Shoes: Part 2

Having sorted out my own shoes, it was time to tackle everyone else’s.  Our hall was a riot of shoes all over the place.  Everyone just came in and took them off which was great for the carpets but not so good from a clutter point of view.  It also made the hall look smaller than it is.  Having hidden them all when a neighbour came round, she remarked that the hall seemed bigger than usual!  So the shoe problem really needed to be resolved.  I had used a temporary solution as mentioned last week – putting all the shoes in two Really Useful boxes.  This had helped but was obviously not a permanent solution.

Clutter in the hall

Hall cluttered with shoes

It is always good to start with something easy as it gives you a boost.  My son is now at university and is renting a house for the next two years.  He is very unlikely to live at home again so I found the few pairs of shoes he had left behind and put them in the bottom of his wardrobe.  That still left another 18 or so pairs of shoes to find a home for.  We have tried using the cupboard under the stairs before but it is too small and poky so family members tend not to bother replacing shoes once freed.

 

No-one else in the family had room in their bedrooms for their shoes so I finally decided that we needed to buy some purpose built shoe storage.  It turns out there are loads of options out there!.  Having spent hours researching, I decided that shoe storage that looked like a cupboard or chest of drawers would be the best solution for our hall.  I found that Made.com had a good looking and not too expensive shoe cupboard (we went for the Jenson style) and this is now installed.  It is easy to use and everyone now puts their shoes away without being asked.

Uncluttered hall

Hall with shoe storage

So, my tips for choosing shoe storage:

  1. Choose something that suits the style of your home.
  2. Count the number of shoes you need to store to make sure the solution is big enough.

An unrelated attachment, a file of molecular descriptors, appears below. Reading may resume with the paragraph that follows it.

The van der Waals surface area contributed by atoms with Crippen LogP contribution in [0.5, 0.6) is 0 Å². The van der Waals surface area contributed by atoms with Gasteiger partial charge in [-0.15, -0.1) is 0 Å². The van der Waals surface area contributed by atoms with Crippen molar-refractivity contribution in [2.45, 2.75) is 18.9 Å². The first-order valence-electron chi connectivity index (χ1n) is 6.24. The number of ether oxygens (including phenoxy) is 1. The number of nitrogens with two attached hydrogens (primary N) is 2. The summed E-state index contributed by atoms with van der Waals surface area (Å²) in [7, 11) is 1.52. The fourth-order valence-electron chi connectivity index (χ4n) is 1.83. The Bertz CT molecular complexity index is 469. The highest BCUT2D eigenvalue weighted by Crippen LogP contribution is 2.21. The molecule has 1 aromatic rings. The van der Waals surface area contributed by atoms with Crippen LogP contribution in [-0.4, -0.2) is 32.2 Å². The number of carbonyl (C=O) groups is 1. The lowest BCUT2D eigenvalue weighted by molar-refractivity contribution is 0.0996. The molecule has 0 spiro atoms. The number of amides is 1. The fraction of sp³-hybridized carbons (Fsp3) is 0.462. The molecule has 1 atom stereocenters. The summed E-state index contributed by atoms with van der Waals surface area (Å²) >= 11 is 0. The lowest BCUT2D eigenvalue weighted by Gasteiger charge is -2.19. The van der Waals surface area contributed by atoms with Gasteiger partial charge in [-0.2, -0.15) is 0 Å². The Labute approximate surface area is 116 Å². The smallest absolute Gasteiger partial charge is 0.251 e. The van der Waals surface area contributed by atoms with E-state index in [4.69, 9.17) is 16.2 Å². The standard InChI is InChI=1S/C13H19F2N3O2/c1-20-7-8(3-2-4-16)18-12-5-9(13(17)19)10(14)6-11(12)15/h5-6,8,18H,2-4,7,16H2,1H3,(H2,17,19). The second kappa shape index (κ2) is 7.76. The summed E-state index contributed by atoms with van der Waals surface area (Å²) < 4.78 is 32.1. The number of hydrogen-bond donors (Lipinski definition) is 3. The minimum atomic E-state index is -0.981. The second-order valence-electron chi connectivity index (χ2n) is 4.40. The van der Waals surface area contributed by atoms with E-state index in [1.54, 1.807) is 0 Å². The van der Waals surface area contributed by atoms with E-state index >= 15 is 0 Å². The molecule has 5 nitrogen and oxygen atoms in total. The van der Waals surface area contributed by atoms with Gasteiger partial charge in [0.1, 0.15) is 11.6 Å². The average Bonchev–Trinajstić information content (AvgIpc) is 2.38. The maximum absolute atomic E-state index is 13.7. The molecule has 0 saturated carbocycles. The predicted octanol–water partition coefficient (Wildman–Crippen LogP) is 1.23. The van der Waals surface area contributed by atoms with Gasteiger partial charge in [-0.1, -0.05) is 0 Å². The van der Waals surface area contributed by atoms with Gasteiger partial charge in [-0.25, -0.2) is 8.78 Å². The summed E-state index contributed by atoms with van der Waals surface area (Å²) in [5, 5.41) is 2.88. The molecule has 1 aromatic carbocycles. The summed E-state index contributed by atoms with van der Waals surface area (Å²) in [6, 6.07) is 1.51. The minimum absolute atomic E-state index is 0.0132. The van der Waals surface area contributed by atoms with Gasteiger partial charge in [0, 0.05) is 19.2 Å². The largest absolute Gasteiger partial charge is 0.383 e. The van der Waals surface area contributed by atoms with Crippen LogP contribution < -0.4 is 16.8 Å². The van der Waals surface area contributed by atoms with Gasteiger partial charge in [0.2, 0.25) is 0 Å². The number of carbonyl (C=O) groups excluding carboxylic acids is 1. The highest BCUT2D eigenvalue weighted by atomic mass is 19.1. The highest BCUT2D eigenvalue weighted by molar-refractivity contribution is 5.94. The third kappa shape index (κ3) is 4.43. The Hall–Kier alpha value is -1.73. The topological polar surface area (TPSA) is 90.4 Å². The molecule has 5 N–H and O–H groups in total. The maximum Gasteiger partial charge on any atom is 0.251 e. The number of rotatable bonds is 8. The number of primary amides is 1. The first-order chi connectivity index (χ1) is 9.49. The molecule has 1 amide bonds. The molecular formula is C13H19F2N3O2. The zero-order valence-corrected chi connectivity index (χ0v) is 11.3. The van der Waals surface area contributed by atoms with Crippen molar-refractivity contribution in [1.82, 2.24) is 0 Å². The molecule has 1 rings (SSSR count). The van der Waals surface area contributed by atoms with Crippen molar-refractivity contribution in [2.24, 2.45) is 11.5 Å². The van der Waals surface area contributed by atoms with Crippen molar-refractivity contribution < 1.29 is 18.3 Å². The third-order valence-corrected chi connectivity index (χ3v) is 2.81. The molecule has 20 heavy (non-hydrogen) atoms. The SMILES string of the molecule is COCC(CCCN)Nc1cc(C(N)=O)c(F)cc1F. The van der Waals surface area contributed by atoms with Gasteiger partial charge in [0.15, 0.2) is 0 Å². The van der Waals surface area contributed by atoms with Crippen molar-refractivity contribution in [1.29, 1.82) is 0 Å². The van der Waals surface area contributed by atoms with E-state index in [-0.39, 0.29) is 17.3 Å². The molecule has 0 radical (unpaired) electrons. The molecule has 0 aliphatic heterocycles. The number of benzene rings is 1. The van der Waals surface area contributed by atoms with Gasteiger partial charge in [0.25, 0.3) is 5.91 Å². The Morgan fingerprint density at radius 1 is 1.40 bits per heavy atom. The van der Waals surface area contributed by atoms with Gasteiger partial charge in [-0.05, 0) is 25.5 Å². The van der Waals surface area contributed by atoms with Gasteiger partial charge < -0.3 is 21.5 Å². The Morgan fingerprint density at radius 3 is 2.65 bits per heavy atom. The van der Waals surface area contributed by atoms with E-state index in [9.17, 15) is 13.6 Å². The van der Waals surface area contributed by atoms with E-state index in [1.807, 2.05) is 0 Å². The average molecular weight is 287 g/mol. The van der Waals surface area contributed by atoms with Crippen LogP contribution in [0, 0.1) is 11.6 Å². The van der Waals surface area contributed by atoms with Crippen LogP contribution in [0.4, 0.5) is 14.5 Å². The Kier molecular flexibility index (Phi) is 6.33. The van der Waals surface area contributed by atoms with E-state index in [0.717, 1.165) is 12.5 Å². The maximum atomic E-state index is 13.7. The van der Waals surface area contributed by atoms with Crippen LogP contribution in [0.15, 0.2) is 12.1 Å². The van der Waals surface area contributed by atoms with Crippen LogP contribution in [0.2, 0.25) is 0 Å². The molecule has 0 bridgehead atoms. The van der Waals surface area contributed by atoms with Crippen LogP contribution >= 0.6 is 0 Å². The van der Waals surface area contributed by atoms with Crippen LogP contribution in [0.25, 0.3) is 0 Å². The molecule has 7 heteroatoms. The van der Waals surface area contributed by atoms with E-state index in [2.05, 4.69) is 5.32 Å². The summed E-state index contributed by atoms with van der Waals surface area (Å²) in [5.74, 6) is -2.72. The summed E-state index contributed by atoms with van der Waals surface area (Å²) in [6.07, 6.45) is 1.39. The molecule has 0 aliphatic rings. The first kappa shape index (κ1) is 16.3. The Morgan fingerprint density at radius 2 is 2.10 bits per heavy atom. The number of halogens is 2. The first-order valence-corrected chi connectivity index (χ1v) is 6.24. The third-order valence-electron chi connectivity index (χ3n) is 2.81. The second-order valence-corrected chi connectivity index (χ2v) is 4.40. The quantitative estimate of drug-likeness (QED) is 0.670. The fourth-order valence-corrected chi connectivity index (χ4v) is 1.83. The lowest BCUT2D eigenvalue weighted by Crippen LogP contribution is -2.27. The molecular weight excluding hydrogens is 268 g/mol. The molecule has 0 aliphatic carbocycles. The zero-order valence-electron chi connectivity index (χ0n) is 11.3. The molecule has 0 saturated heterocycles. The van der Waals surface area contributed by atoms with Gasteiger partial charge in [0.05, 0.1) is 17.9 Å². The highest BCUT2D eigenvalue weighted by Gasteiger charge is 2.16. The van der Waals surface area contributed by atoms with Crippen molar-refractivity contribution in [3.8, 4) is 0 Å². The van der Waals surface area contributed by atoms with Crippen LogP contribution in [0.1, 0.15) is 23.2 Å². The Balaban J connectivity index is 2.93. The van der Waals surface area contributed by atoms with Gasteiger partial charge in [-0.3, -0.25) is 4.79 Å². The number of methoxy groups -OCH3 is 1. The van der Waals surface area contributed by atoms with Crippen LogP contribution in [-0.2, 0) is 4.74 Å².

3. Make sure that your intended solution takes the size of your shoes. The largest shoe size in our family is a Men’s size 8, so not that big; you may need to check with the seller as to the maximum shoe size that will fit into their storage.
  4. Ensure the storage is easy to use and conveniently situated – or it will be ignored.

 

Happy shoe tidying!

 

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Shoes!!!! Part One

A few years ago, we had a serious shoe storage problem.  Between all 4 of us, we must own over 30 pairs of shoes.  And most of them were in the hall.  In desperation I had put about half of them in a couple of Really Useful Boxes (my favourite storage boxes) to be accessed as needed.  Of course this did not look good and the shoes were not put back in again once used.

 

I researched shoe storage on the Internet and have found that there were loads of options available from cheap shoe racks to high tech wall hanging shoe cupboards.  However finding something that was sturdy, not too expensive, fitted into our hall as well as with the overall look of the house and was able to store more than 10 pairs of shoes proved difficult.

 

So I  decided to regroup and tackle the problem one step at a time.  It occurred to me that I was the only one of the family who had room in their wardrobe to store shoes. Therefore, if I could find a way of getting some of my shoes upstairs, there would at least be slightly less to deal with! Years ago, I invested in plastic shoe storage boxes that were all the rage in the heyday of shows like Changing Rooms.  The only trouble was that I never did add polaroid photographs of the contents so finding a specific pair of shoes was always a bit of a chore and, as with my temporary storage solution above, I found that it was always more of an effort to put the shoes back than take them out.  Not only that, but I found that shoes that were only worn during one season such as Summer sandals invariably had to have mould washed off them before use each year. We do have a damp problem with our wardrobes which I control successfully with hanging dehumidifiers but shoes need air. A few years ago, I decided to try use the original cardboard shoe boxes which worked better but was still not ideal.  Paper attracts moisture so the shoes were ok but the boxes always felt dampish. Not nice.

 

I had a big think and suddenly realised that a shoe rack in the bottom of the wardrobe would make much more sense.  The shoes would be much less likely to go mouldy as they would not be enclosed, I would be able to easily spot which shoes I wanted and, very importantly for me, I would be able to easily put them back!!!